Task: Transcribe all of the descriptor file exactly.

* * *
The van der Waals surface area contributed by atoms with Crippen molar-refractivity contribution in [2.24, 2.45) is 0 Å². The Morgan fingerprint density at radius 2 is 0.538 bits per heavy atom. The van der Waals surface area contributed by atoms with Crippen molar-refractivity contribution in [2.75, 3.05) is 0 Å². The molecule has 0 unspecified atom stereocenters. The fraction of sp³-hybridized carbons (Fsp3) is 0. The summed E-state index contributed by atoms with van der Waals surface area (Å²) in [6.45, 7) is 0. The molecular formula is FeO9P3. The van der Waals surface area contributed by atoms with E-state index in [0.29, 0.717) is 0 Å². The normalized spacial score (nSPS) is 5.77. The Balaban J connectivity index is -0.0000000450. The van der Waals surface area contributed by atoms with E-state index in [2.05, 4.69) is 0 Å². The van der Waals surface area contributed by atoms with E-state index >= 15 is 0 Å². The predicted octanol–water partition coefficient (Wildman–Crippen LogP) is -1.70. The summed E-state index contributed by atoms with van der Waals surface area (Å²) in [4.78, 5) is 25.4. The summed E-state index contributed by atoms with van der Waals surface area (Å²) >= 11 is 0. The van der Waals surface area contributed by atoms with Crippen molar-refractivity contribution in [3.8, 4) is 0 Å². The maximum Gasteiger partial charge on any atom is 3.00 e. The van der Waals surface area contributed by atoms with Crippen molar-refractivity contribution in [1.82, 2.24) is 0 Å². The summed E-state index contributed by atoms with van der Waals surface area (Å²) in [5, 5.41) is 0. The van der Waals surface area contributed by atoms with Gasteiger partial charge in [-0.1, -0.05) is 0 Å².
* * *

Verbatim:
The van der Waals surface area contributed by atoms with Crippen molar-refractivity contribution in [2.24, 2.45) is 0 Å². The Morgan fingerprint density at radius 2 is 0.538 bits per heavy atom. The van der Waals surface area contributed by atoms with Crippen molar-refractivity contribution in [2.75, 3.05) is 0 Å². The molecule has 0 unspecified atom stereocenters. The fraction of sp³-hybridized carbons (Fsp3) is 0. The summed E-state index contributed by atoms with van der Waals surface area (Å²) in [6.45, 7) is 0. The molecular formula is FeO9P3. The van der Waals surface area contributed by atoms with E-state index in [0.29, 0.717) is 0 Å². The normalized spacial score (nSPS) is 5.77. The Balaban J connectivity index is -0.0000000450. The van der Waals surface area contributed by atoms with E-state index in [2.05, 4.69) is 0 Å². The van der Waals surface area contributed by atoms with E-state index >= 15 is 0 Å². The predicted octanol–water partition coefficient (Wildman–Crippen LogP) is -1.70. The summed E-state index contributed by atoms with van der Waals surface area (Å²) in [4.78, 5) is 25.4. The summed E-state index contributed by atoms with van der Waals surface area (Å²) >= 11 is 0. The van der Waals surface area contributed by atoms with Crippen molar-refractivity contribution in [3.8, 4) is 0 Å². The maximum Gasteiger partial charge on any atom is 3.00 e. The van der Waals surface area contributed by atoms with Crippen molar-refractivity contribution in [1.82, 2.24) is 0 Å². The summed E-state index contributed by atoms with van der Waals surface area (Å²) in [5, 5.41) is 0. The van der Waals surface area contributed by atoms with Gasteiger partial charge in [-0.1, -0.05) is 0 Å².